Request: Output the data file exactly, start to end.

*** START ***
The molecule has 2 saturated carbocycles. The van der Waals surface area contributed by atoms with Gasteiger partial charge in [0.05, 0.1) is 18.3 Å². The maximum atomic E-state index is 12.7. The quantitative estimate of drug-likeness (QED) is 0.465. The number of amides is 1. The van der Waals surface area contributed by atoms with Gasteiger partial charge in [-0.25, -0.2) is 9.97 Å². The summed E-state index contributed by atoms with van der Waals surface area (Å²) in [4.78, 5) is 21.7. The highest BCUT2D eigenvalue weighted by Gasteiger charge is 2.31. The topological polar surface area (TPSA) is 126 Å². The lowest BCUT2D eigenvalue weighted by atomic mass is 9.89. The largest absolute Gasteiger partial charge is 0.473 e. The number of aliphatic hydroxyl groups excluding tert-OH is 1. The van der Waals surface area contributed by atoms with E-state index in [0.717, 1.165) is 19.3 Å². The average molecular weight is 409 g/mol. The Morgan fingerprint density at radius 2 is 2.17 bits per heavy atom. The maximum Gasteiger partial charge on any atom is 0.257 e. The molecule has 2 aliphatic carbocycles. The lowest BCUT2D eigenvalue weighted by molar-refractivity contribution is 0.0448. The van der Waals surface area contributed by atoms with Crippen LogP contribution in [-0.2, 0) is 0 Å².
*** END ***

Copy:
The molecule has 2 saturated carbocycles. The van der Waals surface area contributed by atoms with Gasteiger partial charge in [0.05, 0.1) is 18.3 Å². The maximum atomic E-state index is 12.7. The quantitative estimate of drug-likeness (QED) is 0.465. The number of amides is 1. The van der Waals surface area contributed by atoms with Gasteiger partial charge in [-0.25, -0.2) is 9.97 Å². The summed E-state index contributed by atoms with van der Waals surface area (Å²) in [4.78, 5) is 21.7. The highest BCUT2D eigenvalue weighted by Gasteiger charge is 2.31. The topological polar surface area (TPSA) is 126 Å². The lowest BCUT2D eigenvalue weighted by atomic mass is 9.89. The largest absolute Gasteiger partial charge is 0.473 e. The number of aliphatic hydroxyl groups excluding tert-OH is 1. The van der Waals surface area contributed by atoms with E-state index in [0.717, 1.165) is 19.3 Å². The average molecular weight is 409 g/mol. The Morgan fingerprint density at radius 2 is 2.17 bits per heavy atom. The maximum Gasteiger partial charge on any atom is 0.257 e. The molecule has 2 aliphatic carbocycles. The lowest BCUT2D eigenvalue weighted by molar-refractivity contribution is 0.0448. The van der Waals surface area contributed by atoms with Crippen LogP contribution in [-0.2, 0) is 0 Å².